Tip #2 Tap the molds to remove air bubbles. This technique also further enhances the smooth texture of your flan. You may find air pockets throughout your dessert if you don't do this.
Tip #3 Let it sit in the fridge to allow the taste to grow richer. I served leche flan cooled from the oven. However, leaving the flan to sit in its essence builds up a level of complexity that you won't get when you serve it immediately after cooling.
Tip #4 Top other desserts with your leche flan. Filipino-style leche flan has more structure than other flans. So Filipinos also use it as a topping to other desserts like halo-halo. One of my favorite things to do with the flan is to add it to vanilla ice cream to elevate a creamy and milky indulgence.
Tip #5 Watch your mold size. Flans are famous for cracking, and when you use a large mold, you increase the risks. A smaller but deeper mold, such as a ramekin, will avoid cracks. I recommend using multiple small ramekins to achieve the flan's characteristic glassy and slick top.
Watch Out for Overcooked Flan
I had to do several iterations of the baking to get the flan consistency just right. The first time I baked it, there were so many bubbles on my flan. If there are a lot of bubbles in the flan, it means the custard has curdled and hardened. The inside of the flan would also have a cottage cheese texture. Filipino style flan is well-known for its smooth texture and that is what I wanted to achieve.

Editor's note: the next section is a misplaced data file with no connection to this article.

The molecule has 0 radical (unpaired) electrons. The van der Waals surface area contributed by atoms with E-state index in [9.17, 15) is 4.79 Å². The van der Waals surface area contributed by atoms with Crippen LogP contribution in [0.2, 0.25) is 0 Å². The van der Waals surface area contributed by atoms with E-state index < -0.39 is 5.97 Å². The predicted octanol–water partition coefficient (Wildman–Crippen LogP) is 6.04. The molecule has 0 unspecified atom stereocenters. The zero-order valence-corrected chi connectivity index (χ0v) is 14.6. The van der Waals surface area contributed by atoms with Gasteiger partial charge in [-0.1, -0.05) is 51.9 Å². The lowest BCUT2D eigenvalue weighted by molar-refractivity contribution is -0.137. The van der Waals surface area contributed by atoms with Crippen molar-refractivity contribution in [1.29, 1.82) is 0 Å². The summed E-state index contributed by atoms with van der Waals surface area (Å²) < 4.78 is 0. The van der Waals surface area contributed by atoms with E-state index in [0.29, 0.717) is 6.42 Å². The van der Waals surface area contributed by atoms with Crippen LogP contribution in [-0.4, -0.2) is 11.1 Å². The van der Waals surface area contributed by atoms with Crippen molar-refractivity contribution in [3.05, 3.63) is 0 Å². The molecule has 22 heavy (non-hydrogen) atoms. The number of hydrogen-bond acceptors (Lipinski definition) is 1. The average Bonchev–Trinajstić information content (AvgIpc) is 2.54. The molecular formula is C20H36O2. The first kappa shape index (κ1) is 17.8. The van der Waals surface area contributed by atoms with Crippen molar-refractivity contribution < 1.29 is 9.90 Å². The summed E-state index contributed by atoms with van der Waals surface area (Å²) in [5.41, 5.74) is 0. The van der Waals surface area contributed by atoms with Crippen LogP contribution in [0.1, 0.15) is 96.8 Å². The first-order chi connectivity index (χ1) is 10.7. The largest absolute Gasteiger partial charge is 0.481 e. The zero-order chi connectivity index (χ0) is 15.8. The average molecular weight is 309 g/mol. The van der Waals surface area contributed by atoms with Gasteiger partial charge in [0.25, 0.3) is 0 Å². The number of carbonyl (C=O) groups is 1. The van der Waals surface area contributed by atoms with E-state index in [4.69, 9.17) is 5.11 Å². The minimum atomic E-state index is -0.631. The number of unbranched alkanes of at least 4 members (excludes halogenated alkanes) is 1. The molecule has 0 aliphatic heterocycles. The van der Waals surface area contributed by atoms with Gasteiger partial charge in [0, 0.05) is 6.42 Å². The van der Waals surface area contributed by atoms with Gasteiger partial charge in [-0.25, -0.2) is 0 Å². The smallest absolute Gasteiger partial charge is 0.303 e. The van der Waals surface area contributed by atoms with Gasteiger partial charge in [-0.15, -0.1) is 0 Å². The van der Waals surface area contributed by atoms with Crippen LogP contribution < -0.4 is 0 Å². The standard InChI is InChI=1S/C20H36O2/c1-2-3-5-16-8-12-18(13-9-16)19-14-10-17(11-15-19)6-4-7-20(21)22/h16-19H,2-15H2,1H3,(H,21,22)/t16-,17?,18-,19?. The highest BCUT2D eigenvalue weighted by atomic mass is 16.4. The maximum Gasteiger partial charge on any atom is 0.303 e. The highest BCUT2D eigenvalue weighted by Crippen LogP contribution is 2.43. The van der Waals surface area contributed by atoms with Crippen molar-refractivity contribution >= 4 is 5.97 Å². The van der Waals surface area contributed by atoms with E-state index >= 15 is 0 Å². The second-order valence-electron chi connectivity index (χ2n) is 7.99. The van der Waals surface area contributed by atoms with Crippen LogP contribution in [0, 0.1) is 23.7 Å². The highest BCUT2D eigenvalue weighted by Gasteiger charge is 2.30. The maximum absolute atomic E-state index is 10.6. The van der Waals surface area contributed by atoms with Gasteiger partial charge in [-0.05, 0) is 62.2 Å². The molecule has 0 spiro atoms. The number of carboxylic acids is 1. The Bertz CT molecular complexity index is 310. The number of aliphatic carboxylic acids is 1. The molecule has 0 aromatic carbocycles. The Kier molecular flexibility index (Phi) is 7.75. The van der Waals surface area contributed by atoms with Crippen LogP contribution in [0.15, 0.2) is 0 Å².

My second time, I baked it for just over an hour, and it was slightly bubbly (see below), not as curdle, but still not smooth. It would be good enough to serve people. But I knew that timing-wise, I just needed to leave it in the oven for less time
On the last try, I baked it for fifty minutes. Before taking it out of the oven, I checked one of the flans under the aluminum foil and saw that the edges were set and the middle was still jiggly. I pulled them and then left them out of the oven to sit with the foil covers still on. The flan continues cooking as it sits in the hot water bath. When the water cools, that's when the rest of the flan continues to set its structure.
To be extra safe, you can put the cooled ramekins in the fridge for a day and then heat up some water to loosen the caramel before you flip it upside down on the plate.
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Filipino Leche Flan
- 4 tablespoon white sugar
- 4 large egg yolks
- 60 ml heavy cream (35% or more)
- 60 ml full fat milk
- 135 ml condensed milk
- Preheat the oven to 175°C or 350°F
- Put sugar in a pot and melt the sugar down to a caramel.
- Take two 10 cm ramekins and pour the caramel equally into each ramekin
- Wait for the caramel to cool to a hard candy. It may crack, but leave it alone.
- Put the egg yolks, condensed milk, cream, and milk into a bowl and whisk together
- Pour the egg mixture equally over a sieve into the ramekins
- Put the ramekins in a deep baking dish and and pour hot water into the baking dish until it is about one inch deep
- Put into the oven and bake for 50 minutes
- Let cool and flip onto a plate